- Author: Kathy Keatley Garvey
For the first butterfly, it was the right place at the right time.
An alfalfa or sulfur butterfly (Colias eurytheme) fluttered into our pollinator garden in Vacaville to sip some nectar from a Mexican sunflower (Tithonia rotundifolia). It lingered for several minutes.
But on another day, several miles away, an alfalfa butterfly wandered into a rural nursery, and splat! Nailed by a yellow sticky trap, which is used to lure, trap, monitor and detect insect pests.
Second butterfly: wrong place at the wrong time.
"There are four to seven generations per year of alfalfa caterpillar, and each generation is closely synchronized with the hay-cutting cycle so that the caterpillar pupates before cutting occurs," according to the UC Statewide Integrated Pest Management Program (UC IPM) website. "Caterpillar populations usually result from a flight of butterflies into the field when the alfalfa is less than 6 inches tall. Extremely large numbers of adults migrating between fields are often present from June to September in the Central Valley and from May to October in the southern desert."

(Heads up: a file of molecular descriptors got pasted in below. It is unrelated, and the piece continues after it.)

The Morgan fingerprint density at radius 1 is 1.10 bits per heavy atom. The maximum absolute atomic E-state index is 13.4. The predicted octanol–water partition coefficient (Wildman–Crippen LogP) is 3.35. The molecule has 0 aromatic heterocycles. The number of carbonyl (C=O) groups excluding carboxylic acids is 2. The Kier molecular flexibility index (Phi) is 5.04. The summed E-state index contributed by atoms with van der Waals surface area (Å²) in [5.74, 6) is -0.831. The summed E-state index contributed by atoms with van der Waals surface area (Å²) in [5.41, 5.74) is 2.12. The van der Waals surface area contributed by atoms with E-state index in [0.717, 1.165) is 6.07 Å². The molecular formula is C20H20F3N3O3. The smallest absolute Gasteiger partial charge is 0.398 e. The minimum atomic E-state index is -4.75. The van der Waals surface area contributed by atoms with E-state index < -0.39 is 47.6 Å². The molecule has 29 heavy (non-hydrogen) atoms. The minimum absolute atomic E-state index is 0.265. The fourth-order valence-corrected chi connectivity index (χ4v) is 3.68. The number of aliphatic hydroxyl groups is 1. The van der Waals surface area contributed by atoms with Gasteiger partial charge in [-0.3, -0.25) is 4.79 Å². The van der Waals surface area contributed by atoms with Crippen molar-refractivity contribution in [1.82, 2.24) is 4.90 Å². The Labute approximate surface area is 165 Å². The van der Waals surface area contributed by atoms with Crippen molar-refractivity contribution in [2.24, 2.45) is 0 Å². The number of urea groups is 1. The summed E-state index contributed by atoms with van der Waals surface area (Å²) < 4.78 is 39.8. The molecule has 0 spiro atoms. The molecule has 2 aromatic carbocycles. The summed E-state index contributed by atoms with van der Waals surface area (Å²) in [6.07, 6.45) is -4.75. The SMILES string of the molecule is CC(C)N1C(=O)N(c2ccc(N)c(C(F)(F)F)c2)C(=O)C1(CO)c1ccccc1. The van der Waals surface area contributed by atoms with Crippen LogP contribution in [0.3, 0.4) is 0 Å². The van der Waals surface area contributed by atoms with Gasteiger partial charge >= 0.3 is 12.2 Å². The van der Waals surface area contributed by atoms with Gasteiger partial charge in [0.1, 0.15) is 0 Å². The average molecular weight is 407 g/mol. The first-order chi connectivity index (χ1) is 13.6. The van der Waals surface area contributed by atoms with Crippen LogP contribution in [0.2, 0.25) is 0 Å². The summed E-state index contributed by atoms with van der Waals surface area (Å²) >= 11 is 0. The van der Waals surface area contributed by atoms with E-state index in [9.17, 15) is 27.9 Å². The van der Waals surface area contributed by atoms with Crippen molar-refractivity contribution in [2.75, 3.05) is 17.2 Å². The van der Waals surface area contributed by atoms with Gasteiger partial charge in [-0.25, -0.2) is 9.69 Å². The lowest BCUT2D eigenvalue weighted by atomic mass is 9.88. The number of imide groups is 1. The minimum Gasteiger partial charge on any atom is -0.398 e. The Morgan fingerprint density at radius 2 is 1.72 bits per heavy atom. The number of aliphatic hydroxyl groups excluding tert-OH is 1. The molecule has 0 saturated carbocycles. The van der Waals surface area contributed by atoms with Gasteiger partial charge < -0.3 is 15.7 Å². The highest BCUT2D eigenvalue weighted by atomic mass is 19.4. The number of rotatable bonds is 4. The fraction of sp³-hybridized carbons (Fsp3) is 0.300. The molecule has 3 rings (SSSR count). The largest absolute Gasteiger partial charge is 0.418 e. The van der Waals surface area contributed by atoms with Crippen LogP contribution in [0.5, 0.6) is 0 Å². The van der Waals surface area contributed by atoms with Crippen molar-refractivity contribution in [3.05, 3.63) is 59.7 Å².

UC IPM points out that factors contributing to economically significant caterpillar numbers are:
- Slow and uneven growth of the crop
- Lack of natural enemies
- Hyperparasites (other parasitoid wasps attacking the natural enemy wasps reducing their numbers)
- Hot, dry weather.
Butterfly guru Art Shapiro, UC Davis distinguished professor of evolution and ecology, says 2020 proved to be a major outbreak year for the alfalfa butterfly in the Sacramento, Yolo and Solano counties. (See butterfly invasion in the Aug. 28, 2020 Bug Squad blog).
Ever seen one in a sticky trap? Often you'll see assorted--and tiny--flies, gnats, beetles, leafminers, psylids and the like. So a yellow butterfly in a yellow sticky trap really stands out.